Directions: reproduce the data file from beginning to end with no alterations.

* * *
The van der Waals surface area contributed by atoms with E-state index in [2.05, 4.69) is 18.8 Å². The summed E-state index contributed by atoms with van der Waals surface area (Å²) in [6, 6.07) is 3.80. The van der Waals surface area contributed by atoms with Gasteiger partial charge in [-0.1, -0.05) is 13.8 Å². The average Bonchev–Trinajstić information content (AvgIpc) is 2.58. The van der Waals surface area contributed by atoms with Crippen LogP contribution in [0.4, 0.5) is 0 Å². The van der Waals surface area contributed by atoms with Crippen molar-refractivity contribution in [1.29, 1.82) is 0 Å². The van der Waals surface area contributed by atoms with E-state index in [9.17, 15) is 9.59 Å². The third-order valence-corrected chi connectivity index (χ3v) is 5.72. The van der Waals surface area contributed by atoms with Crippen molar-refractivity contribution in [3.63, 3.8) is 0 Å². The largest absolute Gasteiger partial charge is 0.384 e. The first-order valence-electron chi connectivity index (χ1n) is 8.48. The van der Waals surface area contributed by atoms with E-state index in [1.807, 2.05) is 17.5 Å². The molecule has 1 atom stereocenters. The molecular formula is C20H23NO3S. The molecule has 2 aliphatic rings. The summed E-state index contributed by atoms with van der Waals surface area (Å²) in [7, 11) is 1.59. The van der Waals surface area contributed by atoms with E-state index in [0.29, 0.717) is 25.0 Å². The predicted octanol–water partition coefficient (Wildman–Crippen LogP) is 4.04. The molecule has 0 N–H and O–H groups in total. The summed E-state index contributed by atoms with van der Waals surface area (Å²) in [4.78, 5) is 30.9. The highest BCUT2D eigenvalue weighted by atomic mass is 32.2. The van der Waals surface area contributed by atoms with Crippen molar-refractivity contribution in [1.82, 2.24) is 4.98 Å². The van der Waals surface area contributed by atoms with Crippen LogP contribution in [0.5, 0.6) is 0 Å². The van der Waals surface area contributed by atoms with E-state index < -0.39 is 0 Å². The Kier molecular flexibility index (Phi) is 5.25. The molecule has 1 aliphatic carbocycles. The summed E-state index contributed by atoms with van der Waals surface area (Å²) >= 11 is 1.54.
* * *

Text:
The van der Waals surface area contributed by atoms with E-state index in [2.05, 4.69) is 18.8 Å². The summed E-state index contributed by atoms with van der Waals surface area (Å²) in [6, 6.07) is 3.80. The van der Waals surface area contributed by atoms with Gasteiger partial charge in [-0.1, -0.05) is 13.8 Å². The average Bonchev–Trinajstić information content (AvgIpc) is 2.58. The van der Waals surface area contributed by atoms with Crippen LogP contribution in [0.4, 0.5) is 0 Å². The van der Waals surface area contributed by atoms with Crippen molar-refractivity contribution in [1.29, 1.82) is 0 Å². The van der Waals surface area contributed by atoms with E-state index in [9.17, 15) is 9.59 Å². The third-order valence-corrected chi connectivity index (χ3v) is 5.72. The van der Waals surface area contributed by atoms with Crippen molar-refractivity contribution in [3.63, 3.8) is 0 Å². The largest absolute Gasteiger partial charge is 0.384 e. The first-order valence-electron chi connectivity index (χ1n) is 8.48. The van der Waals surface area contributed by atoms with E-state index in [1.807, 2.05) is 17.5 Å². The molecule has 1 atom stereocenters. The molecular formula is C20H23NO3S. The molecule has 2 aliphatic rings. The summed E-state index contributed by atoms with van der Waals surface area (Å²) in [7, 11) is 1.59. The van der Waals surface area contributed by atoms with E-state index in [0.29, 0.717) is 25.0 Å². The predicted octanol–water partition coefficient (Wildman–Crippen LogP) is 4.04. The molecule has 0 N–H and O–H groups in total. The summed E-state index contributed by atoms with van der Waals surface area (Å²) in [4.78, 5) is 30.9. The highest BCUT2D eigenvalue weighted by atomic mass is 32.2. The van der Waals surface area contributed by atoms with Crippen molar-refractivity contribution in [1.82, 2.24) is 4.98 Å². The van der Waals surface area contributed by atoms with Crippen LogP contribution in [0.5, 0.6) is 0 Å². The van der Waals surface area contributed by atoms with E-state index < -0.39 is 0 Å². The Kier molecular flexibility index (Phi) is 5.25. The molecule has 1 aliphatic carbocycles. The summed E-state index contributed by atoms with van der Waals surface area (Å²) >= 11 is 1.54.